Other than mentioning how crazy life is (and missing my weekly post occasionally), I haven’t written much about being a mom in law school. This week, my law school hosted a small lunch for some of the students-who-are-parents. That event got me thinking about what I would want to discuss at a “parents in law school” event if I was in charge. Since there may be someone out there who is thinking about having a kiddo while in law school, I thought it might be beneficial to share some of those thoughts.
There are a few big caveats here. The first is “know your law school.” Culture varies drastically at every law school I’ve visited or heard about. When I visited the University of Washington, my student guide had just had a baby. The woman I sat next to in the seminar I visited breastfed her newborn during class. And there was a large room on the upper floor with toys and direct feeds from classrooms for moms and kiddos. I’d say the culture there was about as baby-welcoming as any place I’ve seen. The second is “my experience may be different than yours.” I only know what I know, and it’s been pretty colored by several key things, including the timing of my kiddo and the fact that I live almost an hour and a half away from my school. I also suspect that becoming a mom (or dad) while in any school is very different than being a parent and then going back to school.
Here are somethings that I wish I had thought about more before I had my baby during law school (even so, I definitely would have still decided to do it!).
1 – Energy Level: If you’ve never been pregnant before, you might be surprised at how exhausting it is to create a human being. Law school is already exhausting in many ways. So just be warned.
2 – Timing and Logistics: Think about the timing of your pregnancy and plan ahead accordingly. I got pregnant in March of my 1L year, took exams with morning sickness, had a couple of part time jobs over the summer, and then took an insane 18 credits the first semester of my 2L year. My school and professors were very accommodating and let me take all my exams early (or write papers) since Remy was due right in the middle of finals. He actually arrived December 23, so I had three weeks with him before going back to school. I took an easy 11 credits that first semester and brought Remy with me to school one day a week.
I have had friends who had their children during the summer and during the semester. I think the key with any timing is to plan ahead. If you are due in the middle of the semester, begin thinking about if you want to (or should) take that semester off. Find other new moms in your school or supportive staff to talk through your options. Many schools are happy to hold your spot for a semester if needed. One thing I wish I had thought more about was taking a semester off after Remy was born. I thought “no way – I’m not going to let a baby slow me down!” But truly, taking a semester off in the middle of school (which is already a pretty clean break from reality) has about as little effect on big-picture plans as anything I can imagine. So I wish I had thought about it more.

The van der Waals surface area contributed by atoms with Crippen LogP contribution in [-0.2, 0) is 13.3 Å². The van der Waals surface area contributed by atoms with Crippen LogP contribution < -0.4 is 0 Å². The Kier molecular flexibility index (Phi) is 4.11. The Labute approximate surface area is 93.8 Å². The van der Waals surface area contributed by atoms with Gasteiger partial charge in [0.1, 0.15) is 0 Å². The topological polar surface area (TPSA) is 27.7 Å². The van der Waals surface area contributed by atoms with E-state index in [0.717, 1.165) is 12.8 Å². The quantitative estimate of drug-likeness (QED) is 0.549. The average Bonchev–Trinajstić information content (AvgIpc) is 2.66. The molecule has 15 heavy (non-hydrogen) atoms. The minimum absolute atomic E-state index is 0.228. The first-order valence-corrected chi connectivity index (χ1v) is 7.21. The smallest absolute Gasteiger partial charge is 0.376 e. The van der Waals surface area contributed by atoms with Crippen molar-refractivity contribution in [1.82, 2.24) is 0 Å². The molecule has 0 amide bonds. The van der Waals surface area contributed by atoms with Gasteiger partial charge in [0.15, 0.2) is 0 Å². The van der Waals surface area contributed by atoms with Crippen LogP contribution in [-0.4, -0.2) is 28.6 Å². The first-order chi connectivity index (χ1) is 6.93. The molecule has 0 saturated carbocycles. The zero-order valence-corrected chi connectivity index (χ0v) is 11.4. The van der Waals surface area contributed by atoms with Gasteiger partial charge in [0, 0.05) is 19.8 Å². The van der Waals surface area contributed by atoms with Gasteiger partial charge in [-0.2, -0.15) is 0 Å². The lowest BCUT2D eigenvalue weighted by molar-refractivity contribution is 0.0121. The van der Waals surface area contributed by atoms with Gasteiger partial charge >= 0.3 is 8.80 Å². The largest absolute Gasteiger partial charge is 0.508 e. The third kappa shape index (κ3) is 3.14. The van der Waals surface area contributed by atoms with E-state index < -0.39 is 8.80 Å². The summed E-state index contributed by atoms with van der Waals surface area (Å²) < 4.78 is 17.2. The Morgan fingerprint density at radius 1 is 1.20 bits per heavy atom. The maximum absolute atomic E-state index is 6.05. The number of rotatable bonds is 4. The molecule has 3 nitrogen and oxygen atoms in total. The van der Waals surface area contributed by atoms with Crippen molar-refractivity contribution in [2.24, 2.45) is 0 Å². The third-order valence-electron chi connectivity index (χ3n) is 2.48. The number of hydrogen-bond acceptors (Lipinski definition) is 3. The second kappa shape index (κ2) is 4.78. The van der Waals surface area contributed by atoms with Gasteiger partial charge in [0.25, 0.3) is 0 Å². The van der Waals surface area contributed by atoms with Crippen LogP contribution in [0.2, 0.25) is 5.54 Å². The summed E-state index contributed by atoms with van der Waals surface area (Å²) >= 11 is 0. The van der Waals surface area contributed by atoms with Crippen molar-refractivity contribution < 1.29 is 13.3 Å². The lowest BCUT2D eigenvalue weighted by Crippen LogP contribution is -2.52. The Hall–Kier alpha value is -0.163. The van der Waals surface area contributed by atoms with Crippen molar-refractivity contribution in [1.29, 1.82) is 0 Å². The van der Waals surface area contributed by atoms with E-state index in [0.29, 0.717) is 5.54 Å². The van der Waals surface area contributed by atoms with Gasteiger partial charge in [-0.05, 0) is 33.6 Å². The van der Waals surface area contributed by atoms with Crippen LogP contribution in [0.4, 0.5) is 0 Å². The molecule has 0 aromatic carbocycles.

3 -Scheduling Post-Baby Classes: I live very far from campus, so this semester I crammed in an absurd number of classes in only two days. This was a bad idea because I did not think about needing time to pump, let alone needing time to go to office hours, have meetings, and otherwise get things done on campus. I suspect this might be different if you lived close to campus. But still. If you are going to breastfeed, remember to give yourself time to pump and/or feed your kiddo.
4 – Communicate with your Professors: Some professors are okay with you brining your baby to class, and this worked especially well for me the first few months when I could wear a very sleepy baby through class with no interruptions. However, when you can, probe deeper into how much your professor is comfortable with. It’s one thing to say “bring your baby to class” and another to say “but don’t let your baby cry/talk/wander around.” As an aside here, also consider your own comfort level – even if your baby is well behaved, he or she will still be distracting because babies are adorable and like to get attention.
5 – Accept Help: You might have family nearby or just a strong group of friends. Accept help wherever you can get it. Because babies are adorable and people like to experience them in small, class-sized doses.
Does anyone else have good “babies while in school” tips/things to think about?